More top 10s followed as well as a key move in the Clásica San Sebastián which drew out the winning move including eventual winner and team-mate, Neilson Powless. Not the best of showings in his last race, Vuelta a Burgos, but he is still a vital cog for Carthy.
James Knox - Deceuninck - Quick-Step
James Knox, much like Carthy, is set to ride his second Grand Tour of the season after the Giro earlier in the year where he finished 53rd after supporting both Remco Evenepoel and later João Almeida for Deceuninck - Quick-Step.
He has only races once since the Giro at the Clásica San Sebastián where he finished 30th supporting his team-mate Mikkel Honoré who pulled off third place on the day.
Knox has played the support role throughout the season with his best results being two seventh places, one at the Trofeo Laigueglia and the other on stage three of the Tour of the Basque Country, followed by an eighth place a day later on his way to 14th overall.
The Cumbrian rider has yet to take a win in his career but has shown he is an excellent and dependable rider in the mountains.
Matt Holmes - Lotto-Soudal
Matt Holmes' second season in the WorldTour has been a solid one yet again despite not finishing all four of his first four races he did start to build on his form.
A strong showing at the Tour de Romandie did lead to another two DNFs but he came back with a bang at the Critérium du Dauphiné where he wore the mountains jersey for a few days before finishing in fourth in that competition.
After that he went into a team role at the Tour de Wallonie with the same at the Vuelta a Castila y Leon and Clásica San Sebastián.
This will be Holmes' second Grand Tour after he rode and completed the Giro in 2020, he will be hoping for another good display at the Vuelta.
Scott Thwaites - Alpecin-Fenix
Last but not least, Yorkshireman Scott Thwaites is set to ride his third Grand Tour with him being a key component in the lead-out train for star Belgian sprinter Jasper Philipsen at Alpecin-Fenix.
Thwaites hasn't raced much this season with just six races under his belt, one of which he was unable to finish in Ghent-Wevelgem.
But he has played key roles as a team-mate in the other five, Paris-Nice was his first race and saw his second highest placing of 27th place on the second stage.
He also rode at the Classic Brugge-De Panne, Vuelta a Andalusia, Boucles de la Mayenne where he got his best result of 26th on the final stage and most recently the Vuelta a Burgos.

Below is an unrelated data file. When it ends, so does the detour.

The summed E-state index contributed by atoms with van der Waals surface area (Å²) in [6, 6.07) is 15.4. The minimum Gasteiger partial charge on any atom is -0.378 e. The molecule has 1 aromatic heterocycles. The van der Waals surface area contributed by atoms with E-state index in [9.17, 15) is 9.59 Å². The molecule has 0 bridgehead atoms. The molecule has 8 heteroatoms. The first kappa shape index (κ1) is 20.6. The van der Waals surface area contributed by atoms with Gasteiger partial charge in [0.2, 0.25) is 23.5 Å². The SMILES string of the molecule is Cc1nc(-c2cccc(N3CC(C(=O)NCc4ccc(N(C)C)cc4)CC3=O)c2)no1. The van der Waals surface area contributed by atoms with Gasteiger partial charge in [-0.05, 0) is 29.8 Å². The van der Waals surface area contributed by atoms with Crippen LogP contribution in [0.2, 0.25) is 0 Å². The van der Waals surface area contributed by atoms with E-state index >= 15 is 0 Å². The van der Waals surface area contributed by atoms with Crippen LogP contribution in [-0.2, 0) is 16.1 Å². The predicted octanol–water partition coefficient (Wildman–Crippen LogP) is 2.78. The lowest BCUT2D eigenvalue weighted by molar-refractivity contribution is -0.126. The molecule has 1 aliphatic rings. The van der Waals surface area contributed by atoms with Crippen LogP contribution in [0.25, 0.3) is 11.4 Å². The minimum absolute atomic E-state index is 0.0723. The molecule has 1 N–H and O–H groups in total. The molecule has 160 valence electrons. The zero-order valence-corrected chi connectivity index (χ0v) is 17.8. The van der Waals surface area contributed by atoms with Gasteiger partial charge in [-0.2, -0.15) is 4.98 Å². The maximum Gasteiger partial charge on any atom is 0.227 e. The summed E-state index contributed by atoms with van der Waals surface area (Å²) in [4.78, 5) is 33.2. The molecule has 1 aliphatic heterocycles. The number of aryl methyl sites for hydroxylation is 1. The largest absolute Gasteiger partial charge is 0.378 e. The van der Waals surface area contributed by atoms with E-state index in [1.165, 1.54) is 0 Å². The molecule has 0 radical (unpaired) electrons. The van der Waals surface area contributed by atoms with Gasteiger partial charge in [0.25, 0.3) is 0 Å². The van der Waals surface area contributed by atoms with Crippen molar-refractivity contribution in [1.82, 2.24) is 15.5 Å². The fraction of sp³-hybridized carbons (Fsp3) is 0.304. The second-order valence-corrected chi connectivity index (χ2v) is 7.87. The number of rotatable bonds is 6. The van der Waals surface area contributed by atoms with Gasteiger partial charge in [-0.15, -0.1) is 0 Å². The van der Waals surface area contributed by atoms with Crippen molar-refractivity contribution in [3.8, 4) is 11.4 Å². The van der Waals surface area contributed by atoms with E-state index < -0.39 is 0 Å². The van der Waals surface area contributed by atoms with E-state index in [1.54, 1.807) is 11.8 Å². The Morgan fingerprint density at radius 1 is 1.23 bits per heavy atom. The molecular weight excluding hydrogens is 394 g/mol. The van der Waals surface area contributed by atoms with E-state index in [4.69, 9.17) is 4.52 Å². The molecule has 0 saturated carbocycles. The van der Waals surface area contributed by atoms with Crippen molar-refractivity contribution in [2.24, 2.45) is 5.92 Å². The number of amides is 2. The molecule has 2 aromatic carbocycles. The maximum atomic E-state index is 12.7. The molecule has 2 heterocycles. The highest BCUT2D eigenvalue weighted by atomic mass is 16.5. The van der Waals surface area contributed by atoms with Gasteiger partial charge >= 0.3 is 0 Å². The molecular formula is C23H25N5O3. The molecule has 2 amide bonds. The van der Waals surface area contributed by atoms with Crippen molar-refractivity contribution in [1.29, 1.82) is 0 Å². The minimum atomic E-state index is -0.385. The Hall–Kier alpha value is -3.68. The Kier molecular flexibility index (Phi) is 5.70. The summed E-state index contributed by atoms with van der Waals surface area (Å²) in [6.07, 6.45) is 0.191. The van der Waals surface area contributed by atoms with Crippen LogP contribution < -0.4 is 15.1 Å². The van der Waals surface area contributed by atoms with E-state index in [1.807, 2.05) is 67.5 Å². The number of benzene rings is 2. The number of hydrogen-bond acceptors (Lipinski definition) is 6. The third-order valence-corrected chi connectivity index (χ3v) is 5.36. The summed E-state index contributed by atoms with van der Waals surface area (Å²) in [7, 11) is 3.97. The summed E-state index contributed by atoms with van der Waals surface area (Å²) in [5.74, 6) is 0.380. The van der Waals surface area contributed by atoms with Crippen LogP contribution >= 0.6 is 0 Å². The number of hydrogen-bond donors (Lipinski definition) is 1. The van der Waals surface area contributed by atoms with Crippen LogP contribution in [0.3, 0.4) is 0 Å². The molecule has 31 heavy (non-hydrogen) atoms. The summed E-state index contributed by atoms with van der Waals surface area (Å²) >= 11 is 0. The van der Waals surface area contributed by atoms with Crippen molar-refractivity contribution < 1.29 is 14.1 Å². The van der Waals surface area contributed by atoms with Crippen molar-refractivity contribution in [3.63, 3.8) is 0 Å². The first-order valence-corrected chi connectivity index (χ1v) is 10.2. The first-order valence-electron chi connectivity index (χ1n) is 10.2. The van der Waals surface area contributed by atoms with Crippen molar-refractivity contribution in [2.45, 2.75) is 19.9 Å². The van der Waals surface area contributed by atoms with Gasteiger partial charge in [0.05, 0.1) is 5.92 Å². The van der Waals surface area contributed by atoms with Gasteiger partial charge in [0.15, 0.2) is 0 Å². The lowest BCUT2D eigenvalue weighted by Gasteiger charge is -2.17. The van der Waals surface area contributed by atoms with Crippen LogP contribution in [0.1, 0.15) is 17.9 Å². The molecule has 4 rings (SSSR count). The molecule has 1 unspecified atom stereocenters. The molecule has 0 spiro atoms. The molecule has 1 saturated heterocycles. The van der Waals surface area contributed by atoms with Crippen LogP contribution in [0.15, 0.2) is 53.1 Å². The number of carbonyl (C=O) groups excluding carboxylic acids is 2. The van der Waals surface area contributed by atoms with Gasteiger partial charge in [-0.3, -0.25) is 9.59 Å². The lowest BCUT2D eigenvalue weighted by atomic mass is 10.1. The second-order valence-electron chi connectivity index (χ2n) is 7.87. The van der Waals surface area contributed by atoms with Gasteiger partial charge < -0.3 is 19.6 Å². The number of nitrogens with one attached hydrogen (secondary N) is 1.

The 31-year-old is likely going to be part of the set-up for Philipsen's lead-out train on the sprint stage, of which there is an unusually high amount of in this year's Vuelta.
Hi, I'm one of Cycling Weekly's content writers for the web team responsible for writing stories on racing, tech, updating evergreen pages as well as the weekly email newsletter. Proud Yorkshireman from the UK's answer to Flanders, Calderdale, go check out the cobbled climbs!
I started watching cycling back in 2010, before all the hype around London 2012 and Bradley Wiggins at the Tour de France. In fact, it was Alberto Contador and Andy Schleck's battle in the fog up the Tourmalet on stage 17 of the Tour de France.
It took me a few more years to get into the journalism side of things, but I had a good idea I wanted to get into cycling journalism by the end of year nine at school and started doing voluntary work soon after. This got me a chance to go to the London Six Days, Tour de Yorkshire and the Tour of Britain to name a few before eventually joining Eurosport's online team while I was at uni, where I studied journalism. Eurosport gave me the opportunity to work at the world championships in Harrogate back in Harrogate and the awful weather.
After various bar jobs, I managed to get my way into Cycling Weekly in late February of 2020 where I mostly write about racing and everything around that as it's what I specialise in but don't be surprised to see my name on other news stories.
When not writing stories for the site, I don't really switch off my cycling side as I watch every race that is televised as well as being a rider myself and a regular user of the game Pro Cycling Manager. Maybe too regular.
My bike is a well used Specialized Tarmac SL4 when out on my local roads back in West Yorkshire as well as in northern Hampshire with the hills and mountains being his preferred terrain.